What You Need To Know About Temples and Shrines In Japan | FAST JAPAN

What You Need To Know About Temples and Shrines In Japan

In Japan you will find many Buddhist Temples and Shinto Shrines. Please keep in mind the rules and be respectful to people who visit them. There are many different Shrines around Japan so make sure you plan appropriately before you visit.

There are many different types of Temples and Shrines in Japan and before you visit you should know how to participate and experience them to their fullest. However, you should keep in mind that there are simple rules and etiquette that should be followed in order for you and others to have an enjoyable experience.


Difference between Shrine and Temple


The Buddhist and Shinto religions have been a part of everyday Japanese life for over a thousand years. Buddhist Temples and Shinto Shrines are among the most popular types of religious structures in Japan. There are many differences in the two with the most prominent being their use. Many Shinto shrines are said to enshrine a Kami or God, while the typical Buddhist temples are generally for holding sacred items and are not typically worshiped outside of ceremonies in specific areas.


How to Worship at a Shrine


Shinto Shrines (Jinja) are a place of worship for the Kami that inhabit them. Some shrines are for good grades and luck while others are for overcoming hardship. Not every shrine is dedicated to a Kami; some are for sacred mountains and other areas. Before you enter the shrine you will walk through a Torii gate, something you have most likely seen one before in movies or games.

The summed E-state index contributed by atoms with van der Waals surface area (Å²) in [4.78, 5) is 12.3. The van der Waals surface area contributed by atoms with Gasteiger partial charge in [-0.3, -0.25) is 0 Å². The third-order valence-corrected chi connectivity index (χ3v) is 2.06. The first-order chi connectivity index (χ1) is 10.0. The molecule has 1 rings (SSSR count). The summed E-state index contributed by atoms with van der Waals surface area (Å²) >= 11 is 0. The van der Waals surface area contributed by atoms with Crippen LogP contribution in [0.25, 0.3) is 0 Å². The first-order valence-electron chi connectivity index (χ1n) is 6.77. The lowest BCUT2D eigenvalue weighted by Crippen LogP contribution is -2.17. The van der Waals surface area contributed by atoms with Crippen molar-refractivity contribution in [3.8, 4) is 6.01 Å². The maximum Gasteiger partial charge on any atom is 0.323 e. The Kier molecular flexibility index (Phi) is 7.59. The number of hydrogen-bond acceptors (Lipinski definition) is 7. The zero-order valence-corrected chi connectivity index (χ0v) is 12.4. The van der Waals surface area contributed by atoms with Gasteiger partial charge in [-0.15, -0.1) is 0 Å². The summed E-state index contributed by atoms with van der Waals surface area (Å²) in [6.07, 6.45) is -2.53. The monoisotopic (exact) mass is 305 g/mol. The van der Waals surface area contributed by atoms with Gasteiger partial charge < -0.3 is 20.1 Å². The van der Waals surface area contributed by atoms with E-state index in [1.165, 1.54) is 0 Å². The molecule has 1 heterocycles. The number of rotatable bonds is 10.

How to Worship at a Shrine

The Torii gate symbolizes the entrance from the real world into the spiritual realm and here you should lightly bow before you enter. You should also avoid walking down the center of the road leading into the shrine, as this path is said to be mainly for the Kami to use. Instead, walk on either sides of the road. After you enter the shrine you will first wash your hands and mouth with the water from the Temizuya, which is said to purify your body before you approach the main shrine.

wash your hands and mouth with the water from the Temizuya

The Temizuya is a small basin containing water with multiple large dippers placed in it for patron use. Make sure to pour water from the dipper into your hand before bringing it to your mouth; it is considered common sense among Japanese people. Once you reach the main shrine you will perform a short ritual; offer a small coin into the shrine, ring the bell (if there is one) to pay respects to the Kami within the area, bow twice, clap twice and finally bow once more.


How to Worship at a Temple


While most Buddhist Temples (Tera) are not used for general worship there are still places to pray and have your fortune told within them. In some cases you will walk through a Torii gate much like a Shinto shrine. When you arrive at a Buddhist Temple you may be required to remove your shoes before you enter the specific structures. If there is a Temizuya, please cleanse your hands and mouth before entering the main area. Some Buddhist temples have incense for you to burn. Typically you will simply offer up a coin for blessing and quietly pray at most Buddhist temples.


Typical Manners for Shrines and Temples

Typical Manners for Shrines and Temples

When you arrive at a Temple or Shrine there are a few rules to follow to make sure you are being appropriate and respectful to the area and others around you. Generally speaking you should be quiet and try not to speak loudly. You should never bring alcohol into the area or enter while intoxicated. You should make sure your shirt is buttoned up and that you are presentable before bowing and entering a Torii gate. Most importantly, make sure you do not disturb the others around you. If you are ever in doubt you should look to others for guidance or ask for help.

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